Jan. 18, 2011
by Kyle Kujawa - griffinshockey.com
While a game between the Hershey Bears and Adirondack Phantoms may not be followed closely by a Griffins fan, the Jan. 14 contest between the two Eastern Conference clubs was significant for the AHL; it was the 600th game of the 1,200 game schedule, marking the halfway point of the league's 75th season.
Through 43 games, the Griffins have compiled a 19-19-1-4 record. They have some ground to make up in the second half, but not that much. They currently sit sixth in the North Division, trailing the third place Toronto Marlies by just four points. They'll likely have to shoot for at least third place, due to an AHL divisional playoff rule. Normally, the top four teams in each division make the playoffs, but if the fifth place team in the West Division has more points than the North Division's fourth place team, the fifth place team will receive a playoff birth by crossing over to play in the North in the postseason.
With Grand Rapids gearing up for a frantic run to the finish, here's a look at what the competition is doing.
With 51 points, the Hamilton Bulldogs hold a slight lead in the North Division. They begin the second half without the services of their top two scorers, David Desharnais and Max Pacioretty, both currently playing with the Montreal Canadiens. While their offense will be missed, the Bulldogs won't need to score too many goals with Curtis Sanford in net. Sanford has an AHL-best 1.74 goals against average, and sits second in save percentage at 0.938.
Two points behind the Bulldogs are the Manitoba Moose, led by top scorers Sergei Shirokov and backed up by the reliable goaltending tandem of Eddie Lack and Tyler Weiman. Manitoba is the only team in the North Division that Grand Rapids won't play in the second half of the season, having completed the season series in early November, winning three of four contests against Manitoba.
Like Hamilton (and Grand Rapids), the third place Toronto Marlies are experiencing top players being summoned to the parent club. The Marlies are without three of their top forwards – Joey Crabb, Darryl Boyce, and the recently streaking Marcel Mueller – all three now with the Toronto Maple Leafs. However, they are enjoying the return of both Nazem Kadri and goaltender James Reimer, as well as a new addition in Fabian Brunnstrom, a player acquired last week by the Leafs from the Dallas Stars.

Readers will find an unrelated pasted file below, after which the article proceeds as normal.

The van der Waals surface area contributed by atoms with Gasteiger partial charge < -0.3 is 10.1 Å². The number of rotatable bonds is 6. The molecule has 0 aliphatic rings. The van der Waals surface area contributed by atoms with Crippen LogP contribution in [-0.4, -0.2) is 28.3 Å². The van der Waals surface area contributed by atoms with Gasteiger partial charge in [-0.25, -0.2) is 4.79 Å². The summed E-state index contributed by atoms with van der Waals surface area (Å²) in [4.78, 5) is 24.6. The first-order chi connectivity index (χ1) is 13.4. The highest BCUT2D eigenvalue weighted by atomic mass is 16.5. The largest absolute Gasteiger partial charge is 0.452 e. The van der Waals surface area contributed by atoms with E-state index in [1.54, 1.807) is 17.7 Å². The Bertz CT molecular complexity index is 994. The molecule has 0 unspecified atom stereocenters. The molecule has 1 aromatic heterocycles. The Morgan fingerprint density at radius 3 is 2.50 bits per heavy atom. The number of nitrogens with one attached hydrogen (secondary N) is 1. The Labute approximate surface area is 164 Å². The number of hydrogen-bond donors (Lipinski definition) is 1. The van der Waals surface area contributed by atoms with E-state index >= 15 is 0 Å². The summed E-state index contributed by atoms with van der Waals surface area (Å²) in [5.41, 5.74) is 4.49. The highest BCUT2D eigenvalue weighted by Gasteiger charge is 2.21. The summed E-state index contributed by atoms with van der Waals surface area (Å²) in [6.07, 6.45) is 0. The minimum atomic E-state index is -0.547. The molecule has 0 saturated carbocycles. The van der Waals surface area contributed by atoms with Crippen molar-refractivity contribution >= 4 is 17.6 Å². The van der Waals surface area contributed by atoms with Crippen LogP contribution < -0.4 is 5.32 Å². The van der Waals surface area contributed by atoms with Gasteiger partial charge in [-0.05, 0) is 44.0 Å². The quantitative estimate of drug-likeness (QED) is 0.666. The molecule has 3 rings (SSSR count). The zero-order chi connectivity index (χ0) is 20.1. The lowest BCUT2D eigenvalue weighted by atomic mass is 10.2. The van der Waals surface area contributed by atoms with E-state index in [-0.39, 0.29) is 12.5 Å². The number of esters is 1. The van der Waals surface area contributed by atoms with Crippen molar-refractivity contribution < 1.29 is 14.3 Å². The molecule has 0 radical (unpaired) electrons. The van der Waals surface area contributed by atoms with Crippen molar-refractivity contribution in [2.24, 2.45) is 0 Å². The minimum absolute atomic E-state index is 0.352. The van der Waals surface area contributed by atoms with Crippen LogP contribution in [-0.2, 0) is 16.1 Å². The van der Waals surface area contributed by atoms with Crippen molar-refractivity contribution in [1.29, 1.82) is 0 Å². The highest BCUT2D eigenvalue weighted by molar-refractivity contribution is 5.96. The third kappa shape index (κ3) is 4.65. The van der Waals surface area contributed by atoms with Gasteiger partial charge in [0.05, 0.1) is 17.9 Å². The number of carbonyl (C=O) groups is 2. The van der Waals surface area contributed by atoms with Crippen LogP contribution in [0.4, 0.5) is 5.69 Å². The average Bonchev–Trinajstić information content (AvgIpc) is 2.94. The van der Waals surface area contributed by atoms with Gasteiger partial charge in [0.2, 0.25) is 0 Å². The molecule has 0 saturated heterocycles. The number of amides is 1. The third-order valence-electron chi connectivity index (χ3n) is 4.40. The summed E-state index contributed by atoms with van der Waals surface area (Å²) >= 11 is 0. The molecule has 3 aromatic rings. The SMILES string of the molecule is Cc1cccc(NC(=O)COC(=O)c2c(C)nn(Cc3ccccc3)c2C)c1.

On the Griffins' immediate radar are the Lake Erie Monsters and Abbotsford Heat, with 45 and 44 points, respectively. Grand Rapids has a chance to control its own destiny, with four games remaining against Lake Erie and three against Abbotsford. It's too early to tell for sure, but with Abbotsford and Grand Rapids meeting three times in April, the Western Conference's playoff picture may be hazy until the very end.
The Monsters are led by their four ten-goal scorers (one behind Grand Rapids, who have the most ten-goal scorers in the division) in Ben Walter, Ryan Stoa, Mark Olver, and Matthew Ford. Also in the mix is former Griffin Patrick Rissmiller, who has 22 points (8-14—22) in 27 games since joining the Monsters. On the other end of the offensive spectrum are the Heat, whose 92 goals are the lowest in the AHL. Goaltending has been the bright spot there, as Leland Irving boasts a 2.30 goals against average and sits second in the league with 17 wins.
The top two teams in the Western Conference so far have been the Milwaukee Admirals (54 points) and Peoria Rivermen (53 points). Linus Klasen continues his impressive campaign with the Admirals, leading the team with 31 points (17-14—21) in 33 games, while rookie netminder Jake Allen continues to be the story in Peoria. His numbers have come back to Earth slightly in the past few months, but he still paces the league with five shutouts and sits tied for a third with a 0.937 save percentage.